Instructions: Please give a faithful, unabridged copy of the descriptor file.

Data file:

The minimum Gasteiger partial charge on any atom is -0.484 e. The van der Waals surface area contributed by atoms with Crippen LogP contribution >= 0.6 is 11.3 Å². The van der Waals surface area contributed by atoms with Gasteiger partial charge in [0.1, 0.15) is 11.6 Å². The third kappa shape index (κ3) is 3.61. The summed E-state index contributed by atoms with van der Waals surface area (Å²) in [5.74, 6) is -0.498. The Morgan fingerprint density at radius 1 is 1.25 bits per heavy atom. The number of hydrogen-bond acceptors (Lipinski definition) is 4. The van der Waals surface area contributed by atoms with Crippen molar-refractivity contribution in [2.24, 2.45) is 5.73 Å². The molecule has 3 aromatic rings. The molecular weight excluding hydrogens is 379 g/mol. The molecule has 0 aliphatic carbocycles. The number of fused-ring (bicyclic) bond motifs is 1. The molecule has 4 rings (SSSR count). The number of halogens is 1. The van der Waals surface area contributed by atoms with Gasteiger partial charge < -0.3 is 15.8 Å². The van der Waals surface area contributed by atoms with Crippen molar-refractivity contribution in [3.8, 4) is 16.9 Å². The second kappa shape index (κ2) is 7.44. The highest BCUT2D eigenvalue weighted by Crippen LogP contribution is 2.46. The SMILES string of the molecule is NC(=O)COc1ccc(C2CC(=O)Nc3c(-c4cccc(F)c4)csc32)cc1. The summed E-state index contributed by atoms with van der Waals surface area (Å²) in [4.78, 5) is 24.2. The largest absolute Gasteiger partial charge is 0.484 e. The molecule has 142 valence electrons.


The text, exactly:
The minimum Gasteiger partial charge on any atom is -0.484 e. The van der Waals surface area contributed by atoms with Crippen LogP contribution >= 0.6 is 11.3 Å². The van der Waals surface area contributed by atoms with Gasteiger partial charge in [0.1, 0.15) is 11.6 Å². The third kappa shape index (κ3) is 3.61. The summed E-state index contributed by atoms with van der Waals surface area (Å²) in [5.74, 6) is -0.498. The Morgan fingerprint density at radius 1 is 1.25 bits per heavy atom. The number of hydrogen-bond acceptors (Lipinski definition) is 4. The van der Waals surface area contributed by atoms with Crippen molar-refractivity contribution in [2.24, 2.45) is 5.73 Å². The molecule has 3 aromatic rings. The molecular weight excluding hydrogens is 379 g/mol. The molecule has 0 aliphatic carbocycles. The number of fused-ring (bicyclic) bond motifs is 1. The molecule has 4 rings (SSSR count). The number of halogens is 1. The van der Waals surface area contributed by atoms with Gasteiger partial charge < -0.3 is 15.8 Å². The van der Waals surface area contributed by atoms with Crippen molar-refractivity contribution in [3.8, 4) is 16.9 Å². The second kappa shape index (κ2) is 7.44. The highest BCUT2D eigenvalue weighted by Crippen LogP contribution is 2.46. The SMILES string of the molecule is NC(=O)COc1ccc(C2CC(=O)Nc3c(-c4cccc(F)c4)csc32)cc1. The summed E-state index contributed by atoms with van der Waals surface area (Å²) in [4.78, 5) is 24.2. The largest absolute Gasteiger partial charge is 0.484 e. The molecule has 142 valence electrons.